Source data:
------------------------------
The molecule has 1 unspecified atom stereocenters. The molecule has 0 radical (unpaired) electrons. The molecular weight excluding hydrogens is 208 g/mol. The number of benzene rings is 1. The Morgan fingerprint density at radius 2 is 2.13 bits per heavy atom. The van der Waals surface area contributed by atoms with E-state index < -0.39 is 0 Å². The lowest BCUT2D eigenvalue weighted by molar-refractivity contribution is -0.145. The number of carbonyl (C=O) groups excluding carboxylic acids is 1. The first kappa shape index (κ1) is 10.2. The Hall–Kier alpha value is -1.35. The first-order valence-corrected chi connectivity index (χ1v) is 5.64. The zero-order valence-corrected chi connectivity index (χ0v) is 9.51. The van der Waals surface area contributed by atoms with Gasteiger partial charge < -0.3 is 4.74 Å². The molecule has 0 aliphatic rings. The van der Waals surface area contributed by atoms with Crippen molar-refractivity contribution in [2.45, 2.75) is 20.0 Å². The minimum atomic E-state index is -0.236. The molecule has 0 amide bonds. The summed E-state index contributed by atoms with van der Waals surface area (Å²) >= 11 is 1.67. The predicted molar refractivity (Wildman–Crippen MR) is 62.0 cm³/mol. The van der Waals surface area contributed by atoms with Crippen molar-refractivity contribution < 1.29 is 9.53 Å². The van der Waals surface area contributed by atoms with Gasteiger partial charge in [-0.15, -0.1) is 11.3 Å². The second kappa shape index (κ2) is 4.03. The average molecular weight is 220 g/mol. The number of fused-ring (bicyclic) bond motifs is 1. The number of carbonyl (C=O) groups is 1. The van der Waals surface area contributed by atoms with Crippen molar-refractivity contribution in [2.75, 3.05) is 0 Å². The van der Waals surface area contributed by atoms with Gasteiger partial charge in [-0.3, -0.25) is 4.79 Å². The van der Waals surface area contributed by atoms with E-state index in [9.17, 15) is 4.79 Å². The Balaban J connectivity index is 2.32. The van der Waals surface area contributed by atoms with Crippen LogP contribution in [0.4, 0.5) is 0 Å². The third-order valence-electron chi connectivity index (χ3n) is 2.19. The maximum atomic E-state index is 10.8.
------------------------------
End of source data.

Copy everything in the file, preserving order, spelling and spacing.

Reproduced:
The molecule has 1 unspecified atom stereocenters. The molecule has 0 radical (unpaired) electrons. The molecular weight excluding hydrogens is 208 g/mol. The number of benzene rings is 1. The Morgan fingerprint density at radius 2 is 2.13 bits per heavy atom. The van der Waals surface area contributed by atoms with E-state index < -0.39 is 0 Å². The lowest BCUT2D eigenvalue weighted by molar-refractivity contribution is -0.145. The number of carbonyl (C=O) groups excluding carboxylic acids is 1. The first kappa shape index (κ1) is 10.2. The Hall–Kier alpha value is -1.35. The first-order valence-corrected chi connectivity index (χ1v) is 5.64. The zero-order valence-corrected chi connectivity index (χ0v) is 9.51. The van der Waals surface area contributed by atoms with Gasteiger partial charge < -0.3 is 4.74 Å². The molecule has 0 aliphatic rings. The van der Waals surface area contributed by atoms with Crippen molar-refractivity contribution in [2.45, 2.75) is 20.0 Å². The minimum atomic E-state index is -0.236. The molecule has 0 amide bonds. The summed E-state index contributed by atoms with van der Waals surface area (Å²) >= 11 is 1.67. The predicted molar refractivity (Wildman–Crippen MR) is 62.0 cm³/mol. The van der Waals surface area contributed by atoms with Crippen molar-refractivity contribution < 1.29 is 9.53 Å². The van der Waals surface area contributed by atoms with Gasteiger partial charge in [-0.15, -0.1) is 11.3 Å². The second kappa shape index (κ2) is 4.03. The average molecular weight is 220 g/mol. The number of fused-ring (bicyclic) bond motifs is 1. The number of carbonyl (C=O) groups is 1. The van der Waals surface area contributed by atoms with Crippen molar-refractivity contribution in [2.75, 3.05) is 0 Å². The van der Waals surface area contributed by atoms with Gasteiger partial charge in [-0.3, -0.25) is 4.79 Å². The van der Waals surface area contributed by atoms with E-state index in [9.17, 15) is 4.79 Å². The Balaban J connectivity index is 2.32. The van der Waals surface area contributed by atoms with Crippen LogP contribution in [0.4, 0.5) is 0 Å². The third-order valence-electron chi connectivity index (χ3n) is 2.19. The maximum atomic E-state index is 10.8.